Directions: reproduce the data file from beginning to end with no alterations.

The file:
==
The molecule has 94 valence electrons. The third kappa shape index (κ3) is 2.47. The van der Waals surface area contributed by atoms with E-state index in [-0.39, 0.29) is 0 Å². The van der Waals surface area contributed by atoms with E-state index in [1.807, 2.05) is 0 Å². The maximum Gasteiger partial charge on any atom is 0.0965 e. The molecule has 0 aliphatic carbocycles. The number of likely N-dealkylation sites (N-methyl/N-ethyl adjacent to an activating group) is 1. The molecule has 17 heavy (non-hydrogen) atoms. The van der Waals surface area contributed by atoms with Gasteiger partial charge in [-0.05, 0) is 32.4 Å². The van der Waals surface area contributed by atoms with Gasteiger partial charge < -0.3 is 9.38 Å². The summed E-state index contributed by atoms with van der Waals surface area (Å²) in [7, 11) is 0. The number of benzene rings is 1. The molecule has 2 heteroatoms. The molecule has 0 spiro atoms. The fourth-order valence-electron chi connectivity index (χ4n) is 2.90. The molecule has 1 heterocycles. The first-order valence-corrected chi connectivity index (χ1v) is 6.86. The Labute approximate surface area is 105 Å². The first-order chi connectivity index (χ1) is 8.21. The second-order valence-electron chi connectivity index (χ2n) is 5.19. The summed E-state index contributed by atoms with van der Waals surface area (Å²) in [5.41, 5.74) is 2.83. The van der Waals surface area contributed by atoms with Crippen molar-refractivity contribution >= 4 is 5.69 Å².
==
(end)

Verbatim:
The molecule has 94 valence electrons. The third kappa shape index (κ3) is 2.47. The van der Waals surface area contributed by atoms with E-state index in [-0.39, 0.29) is 0 Å². The van der Waals surface area contributed by atoms with E-state index in [1.807, 2.05) is 0 Å². The maximum Gasteiger partial charge on any atom is 0.0965 e. The molecule has 0 aliphatic carbocycles. The number of likely N-dealkylation sites (N-methyl/N-ethyl adjacent to an activating group) is 1. The molecule has 17 heavy (non-hydrogen) atoms. The van der Waals surface area contributed by atoms with Gasteiger partial charge in [-0.05, 0) is 32.4 Å². The van der Waals surface area contributed by atoms with Gasteiger partial charge < -0.3 is 9.38 Å². The summed E-state index contributed by atoms with van der Waals surface area (Å²) in [7, 11) is 0. The number of benzene rings is 1. The molecule has 2 heteroatoms. The molecule has 0 spiro atoms. The fourth-order valence-electron chi connectivity index (χ4n) is 2.90. The molecule has 1 heterocycles. The first-order valence-corrected chi connectivity index (χ1v) is 6.86. The Labute approximate surface area is 105 Å². The first-order chi connectivity index (χ1) is 8.21. The second-order valence-electron chi connectivity index (χ2n) is 5.19. The summed E-state index contributed by atoms with van der Waals surface area (Å²) in [5.41, 5.74) is 2.83. The van der Waals surface area contributed by atoms with Crippen molar-refractivity contribution >= 4 is 5.69 Å².